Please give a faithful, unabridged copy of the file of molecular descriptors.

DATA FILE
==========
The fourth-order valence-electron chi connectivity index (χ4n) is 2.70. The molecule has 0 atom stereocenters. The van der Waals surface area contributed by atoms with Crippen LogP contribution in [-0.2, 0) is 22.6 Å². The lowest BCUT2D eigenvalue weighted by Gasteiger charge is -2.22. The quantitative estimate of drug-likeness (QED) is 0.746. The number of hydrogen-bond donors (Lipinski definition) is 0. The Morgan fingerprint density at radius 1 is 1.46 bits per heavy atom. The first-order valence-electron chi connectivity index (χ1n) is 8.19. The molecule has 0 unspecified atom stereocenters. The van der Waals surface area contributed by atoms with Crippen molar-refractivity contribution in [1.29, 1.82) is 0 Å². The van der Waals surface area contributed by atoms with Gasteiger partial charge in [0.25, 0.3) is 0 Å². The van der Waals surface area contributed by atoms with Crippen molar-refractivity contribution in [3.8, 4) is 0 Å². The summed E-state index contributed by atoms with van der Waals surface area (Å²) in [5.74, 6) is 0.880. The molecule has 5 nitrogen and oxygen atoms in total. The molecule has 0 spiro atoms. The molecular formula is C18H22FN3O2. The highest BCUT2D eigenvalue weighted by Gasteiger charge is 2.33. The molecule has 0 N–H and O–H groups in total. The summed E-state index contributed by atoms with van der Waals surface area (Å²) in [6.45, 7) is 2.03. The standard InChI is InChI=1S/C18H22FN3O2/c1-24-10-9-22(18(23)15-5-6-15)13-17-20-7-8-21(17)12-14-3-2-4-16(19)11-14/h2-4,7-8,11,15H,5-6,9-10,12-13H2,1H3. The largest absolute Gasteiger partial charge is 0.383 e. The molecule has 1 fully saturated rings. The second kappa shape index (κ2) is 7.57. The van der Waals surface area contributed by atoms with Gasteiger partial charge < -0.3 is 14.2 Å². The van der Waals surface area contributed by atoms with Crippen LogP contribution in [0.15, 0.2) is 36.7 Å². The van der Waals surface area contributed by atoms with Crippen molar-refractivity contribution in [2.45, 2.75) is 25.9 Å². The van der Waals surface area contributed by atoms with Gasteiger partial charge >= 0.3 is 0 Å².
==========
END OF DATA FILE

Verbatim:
The fourth-order valence-electron chi connectivity index (χ4n) is 2.70. The molecule has 0 atom stereocenters. The van der Waals surface area contributed by atoms with Crippen LogP contribution in [-0.2, 0) is 22.6 Å². The lowest BCUT2D eigenvalue weighted by Gasteiger charge is -2.22. The quantitative estimate of drug-likeness (QED) is 0.746. The number of hydrogen-bond donors (Lipinski definition) is 0. The Morgan fingerprint density at radius 1 is 1.46 bits per heavy atom. The first-order valence-electron chi connectivity index (χ1n) is 8.19. The molecule has 0 unspecified atom stereocenters. The van der Waals surface area contributed by atoms with Crippen molar-refractivity contribution in [1.29, 1.82) is 0 Å². The van der Waals surface area contributed by atoms with Gasteiger partial charge in [0.25, 0.3) is 0 Å². The van der Waals surface area contributed by atoms with Crippen molar-refractivity contribution in [3.8, 4) is 0 Å². The summed E-state index contributed by atoms with van der Waals surface area (Å²) in [5.74, 6) is 0.880. The molecule has 5 nitrogen and oxygen atoms in total. The molecule has 0 spiro atoms. The molecular formula is C18H22FN3O2. The highest BCUT2D eigenvalue weighted by Gasteiger charge is 2.33. The molecule has 0 N–H and O–H groups in total. The summed E-state index contributed by atoms with van der Waals surface area (Å²) in [6.45, 7) is 2.03. The standard InChI is InChI=1S/C18H22FN3O2/c1-24-10-9-22(18(23)15-5-6-15)13-17-20-7-8-21(17)12-14-3-2-4-16(19)11-14/h2-4,7-8,11,15H,5-6,9-10,12-13H2,1H3. The largest absolute Gasteiger partial charge is 0.383 e. The molecule has 1 fully saturated rings. The second kappa shape index (κ2) is 7.57. The van der Waals surface area contributed by atoms with Gasteiger partial charge < -0.3 is 14.2 Å². The van der Waals surface area contributed by atoms with Crippen LogP contribution in [0.15, 0.2) is 36.7 Å². The van der Waals surface area contributed by atoms with Crippen molar-refractivity contribution in [2.45, 2.75) is 25.9 Å². The van der Waals surface area contributed by atoms with Gasteiger partial charge >= 0.3 is 0 Å².